Wonderful Troitsa band sings brilliantly

Troitsa ethno-trio brings fairy-tales to life in Minsk, pleasing old fans and surprising newcomers

Troitsa ethno-trio brings fairy-tales to life in Minsk, pleasing old fans and surprising newcomers

Troitsa was established twenty years ago and, seventeen years ago, received its present name. Its compositions are primarily heard on records. Last year, Troitsa gave three concerts in Germany, two in Poland and Russia, and one in Switzerland and Belarus. This February, it toured Chile. “We were invited to the WOMAD (World of Music, Arts and Dance) Festival, in the UK,” comments guitarist Yuri Dmitriev. “However, we couldn’t attend, due to visa problems. Then, we received an invitation to attend the same musical forum in Santiago.”


Ivan Kirchuk, leader of the Troitsa band

The WOMAD Festival — established in 1980 by Englishman Peter Gabriel (a humanist, musician, patron of the arts and producer of folk music performers) — has been touring the globe since 1982. It invited Belarusian musicians only recently, with Troitsa band enjoying the honour. “Belarusian songs are the most beautiful,” notes team leader Ivan Kirchuk. “Our melodies are great and the rhythms dynamic. We simply need to start playing and people want to dance and applaud. The festival’s organisers prepared a film, using our Maria song on the sound track, showing how much they loved us.”

Of course, fate is unpredictable. While the Belarusian musicians were preparing for the Chile event, another invitation came: to British WOMAD. This summer, Troitsa is likely to demonstrate its mastery at the prestigious festival.

“After our Winter album was released (which received ten awards in our country, including the First National Musical Award, the Rock Crown and Ultra Music) we want to make sure that our next album is of similar high quality,” comments Mr. Kirchuk. “We can either record at Peter Gabriel’s studio (for $60,000) or in Poland (for $15,000). So far, we’ve not found financial support. Even foreigners are less willing to assist, due to the financial crisis.”

He is saddened that our society is losing precious pearls of treasure: authentic music promoters. They are invited to major concerts and festivals, but then lose their individuality. “I know many bands and individual performers of ancient music who’ve been lost over the course of time,” the musician adds. “For example, television programmes like Soul Singing and Invitation to the Party offer a 2-3 minute format which obliges artistes to change their songs to fit. As a result, their work becomes homogenous. I once took a men’s choir from the Soligorsk District’s Gavrilchitsy village to Minsk and Tatiana Pesnyakevich recorded around three hours of their songs for the Folklore radio-club. Several years later, they were singing and dancing with a harmonica, like many other groups, without any of their original innovative harmonies.”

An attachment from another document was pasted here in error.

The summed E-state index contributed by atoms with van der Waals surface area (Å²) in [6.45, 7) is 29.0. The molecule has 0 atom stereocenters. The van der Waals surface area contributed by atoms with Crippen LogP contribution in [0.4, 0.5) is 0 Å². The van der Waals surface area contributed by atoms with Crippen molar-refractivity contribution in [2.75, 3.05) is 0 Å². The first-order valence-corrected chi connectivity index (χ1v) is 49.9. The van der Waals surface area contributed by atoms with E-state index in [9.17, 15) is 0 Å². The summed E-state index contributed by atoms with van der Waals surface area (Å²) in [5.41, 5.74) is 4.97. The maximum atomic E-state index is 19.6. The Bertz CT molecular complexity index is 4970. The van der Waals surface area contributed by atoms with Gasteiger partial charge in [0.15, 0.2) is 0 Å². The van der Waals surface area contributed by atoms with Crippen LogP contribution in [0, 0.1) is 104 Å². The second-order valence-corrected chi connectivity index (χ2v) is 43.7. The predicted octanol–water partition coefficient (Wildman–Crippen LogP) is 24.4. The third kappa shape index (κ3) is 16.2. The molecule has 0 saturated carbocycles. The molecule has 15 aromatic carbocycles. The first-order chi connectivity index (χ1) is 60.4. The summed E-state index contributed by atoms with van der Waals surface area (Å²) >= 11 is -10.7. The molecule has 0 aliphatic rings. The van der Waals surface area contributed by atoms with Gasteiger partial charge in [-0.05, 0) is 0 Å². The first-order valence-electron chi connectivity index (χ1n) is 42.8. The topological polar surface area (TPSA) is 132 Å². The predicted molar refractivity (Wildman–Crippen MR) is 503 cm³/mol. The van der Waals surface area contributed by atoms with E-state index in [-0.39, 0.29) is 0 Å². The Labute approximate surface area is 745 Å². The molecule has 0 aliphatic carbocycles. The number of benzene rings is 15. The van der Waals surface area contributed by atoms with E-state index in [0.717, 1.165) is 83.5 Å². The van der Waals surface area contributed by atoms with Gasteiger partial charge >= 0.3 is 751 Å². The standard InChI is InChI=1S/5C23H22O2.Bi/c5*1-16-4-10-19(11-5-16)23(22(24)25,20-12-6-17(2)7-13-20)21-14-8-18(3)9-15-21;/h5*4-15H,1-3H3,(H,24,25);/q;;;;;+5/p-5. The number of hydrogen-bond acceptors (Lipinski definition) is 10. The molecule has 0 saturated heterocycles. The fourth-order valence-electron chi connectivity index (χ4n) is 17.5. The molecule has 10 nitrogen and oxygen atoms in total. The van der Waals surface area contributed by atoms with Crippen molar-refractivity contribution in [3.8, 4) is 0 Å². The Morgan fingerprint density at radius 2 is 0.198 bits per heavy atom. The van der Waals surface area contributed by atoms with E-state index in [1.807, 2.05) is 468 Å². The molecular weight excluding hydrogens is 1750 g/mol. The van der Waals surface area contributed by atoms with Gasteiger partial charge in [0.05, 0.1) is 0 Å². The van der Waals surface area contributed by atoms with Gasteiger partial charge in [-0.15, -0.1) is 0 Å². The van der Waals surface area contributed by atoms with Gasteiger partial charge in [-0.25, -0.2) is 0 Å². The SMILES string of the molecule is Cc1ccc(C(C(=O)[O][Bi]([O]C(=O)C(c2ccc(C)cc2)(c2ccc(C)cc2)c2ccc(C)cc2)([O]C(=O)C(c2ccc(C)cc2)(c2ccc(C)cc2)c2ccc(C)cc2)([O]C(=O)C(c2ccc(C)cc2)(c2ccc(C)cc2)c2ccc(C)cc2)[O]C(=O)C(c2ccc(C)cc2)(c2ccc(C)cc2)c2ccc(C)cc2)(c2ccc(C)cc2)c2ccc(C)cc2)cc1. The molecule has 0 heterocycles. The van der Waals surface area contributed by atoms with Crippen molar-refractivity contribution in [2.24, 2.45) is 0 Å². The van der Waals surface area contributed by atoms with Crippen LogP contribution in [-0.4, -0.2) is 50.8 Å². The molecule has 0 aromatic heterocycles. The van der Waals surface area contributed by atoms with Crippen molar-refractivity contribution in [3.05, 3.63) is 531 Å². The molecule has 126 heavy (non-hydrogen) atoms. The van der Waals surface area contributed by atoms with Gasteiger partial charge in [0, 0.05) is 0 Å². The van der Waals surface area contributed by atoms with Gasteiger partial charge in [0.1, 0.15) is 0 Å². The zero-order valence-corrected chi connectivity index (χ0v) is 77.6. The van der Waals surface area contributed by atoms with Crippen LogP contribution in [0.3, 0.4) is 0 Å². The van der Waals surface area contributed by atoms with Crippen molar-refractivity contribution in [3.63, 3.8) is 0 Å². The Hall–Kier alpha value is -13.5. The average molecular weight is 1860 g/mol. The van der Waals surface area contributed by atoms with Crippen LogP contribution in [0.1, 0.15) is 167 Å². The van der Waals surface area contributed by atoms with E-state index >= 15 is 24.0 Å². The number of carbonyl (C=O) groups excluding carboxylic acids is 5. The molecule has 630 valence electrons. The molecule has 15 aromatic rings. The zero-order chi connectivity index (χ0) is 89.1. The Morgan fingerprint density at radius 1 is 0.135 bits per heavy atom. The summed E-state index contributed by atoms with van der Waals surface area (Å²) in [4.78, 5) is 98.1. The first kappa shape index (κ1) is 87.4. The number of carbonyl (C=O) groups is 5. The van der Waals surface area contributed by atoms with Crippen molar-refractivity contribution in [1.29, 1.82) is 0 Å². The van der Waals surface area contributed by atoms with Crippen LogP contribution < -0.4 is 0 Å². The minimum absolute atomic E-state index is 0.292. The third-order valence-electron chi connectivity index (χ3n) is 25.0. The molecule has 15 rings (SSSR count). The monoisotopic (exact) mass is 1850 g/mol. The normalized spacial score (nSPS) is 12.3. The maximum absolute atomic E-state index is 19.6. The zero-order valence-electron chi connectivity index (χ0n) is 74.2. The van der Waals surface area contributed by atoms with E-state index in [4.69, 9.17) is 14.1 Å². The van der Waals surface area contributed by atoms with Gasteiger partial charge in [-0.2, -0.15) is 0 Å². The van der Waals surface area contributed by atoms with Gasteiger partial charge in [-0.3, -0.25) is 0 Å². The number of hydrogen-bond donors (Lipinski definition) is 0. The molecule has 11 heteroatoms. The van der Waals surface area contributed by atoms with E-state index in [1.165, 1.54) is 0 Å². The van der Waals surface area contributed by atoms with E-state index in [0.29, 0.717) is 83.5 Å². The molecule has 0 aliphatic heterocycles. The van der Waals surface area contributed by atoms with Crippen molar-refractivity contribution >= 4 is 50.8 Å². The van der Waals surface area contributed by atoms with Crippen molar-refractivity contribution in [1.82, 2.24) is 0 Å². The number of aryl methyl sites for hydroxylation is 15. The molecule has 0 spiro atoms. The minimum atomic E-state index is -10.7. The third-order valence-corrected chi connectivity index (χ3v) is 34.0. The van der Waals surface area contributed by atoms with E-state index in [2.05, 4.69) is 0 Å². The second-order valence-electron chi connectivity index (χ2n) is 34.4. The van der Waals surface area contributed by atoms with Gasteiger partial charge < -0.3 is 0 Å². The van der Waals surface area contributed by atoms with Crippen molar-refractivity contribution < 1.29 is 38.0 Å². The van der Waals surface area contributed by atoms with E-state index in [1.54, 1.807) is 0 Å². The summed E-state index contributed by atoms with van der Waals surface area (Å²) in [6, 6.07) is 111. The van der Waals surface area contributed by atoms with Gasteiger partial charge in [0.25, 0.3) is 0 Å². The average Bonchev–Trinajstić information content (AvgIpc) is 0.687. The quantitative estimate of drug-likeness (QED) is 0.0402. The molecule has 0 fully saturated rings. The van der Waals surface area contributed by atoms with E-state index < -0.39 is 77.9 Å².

A major layer of folk culture — holiday customs — is receiving public attention, as Mr. Kirchuk notes. He has long studied these attentively and used motifs in his artistry. “I like to investigate Belarusian folklore and language, travelling and meeting people,” he explains. “I was born in Lida, to a Catholic family, and, until entering school, spoke Polish. This culture was closer to me until I came to Minsk in 1980, after my days of army service. At the Culture Institute, I heard Valachobniki band and Russian Dmitry Pokrovsky’s ensemble, which performed regional songs. I then realised the need to devote my life to what I’ve been doing all these years.”

Troitsa often has its members change musical instruments three times during a single performance, under an absolutely new format. “At our concert, we demonstrate all our materials,” Mr. Dmitriev says. “A new song — Adam — will also be performed: a fragment of church verse recorded in the Chernobyl zone, in which Adam is talking to God. We’ve introduced a new approach and hope that our song will become a folk hit.”

By Alena Davydova
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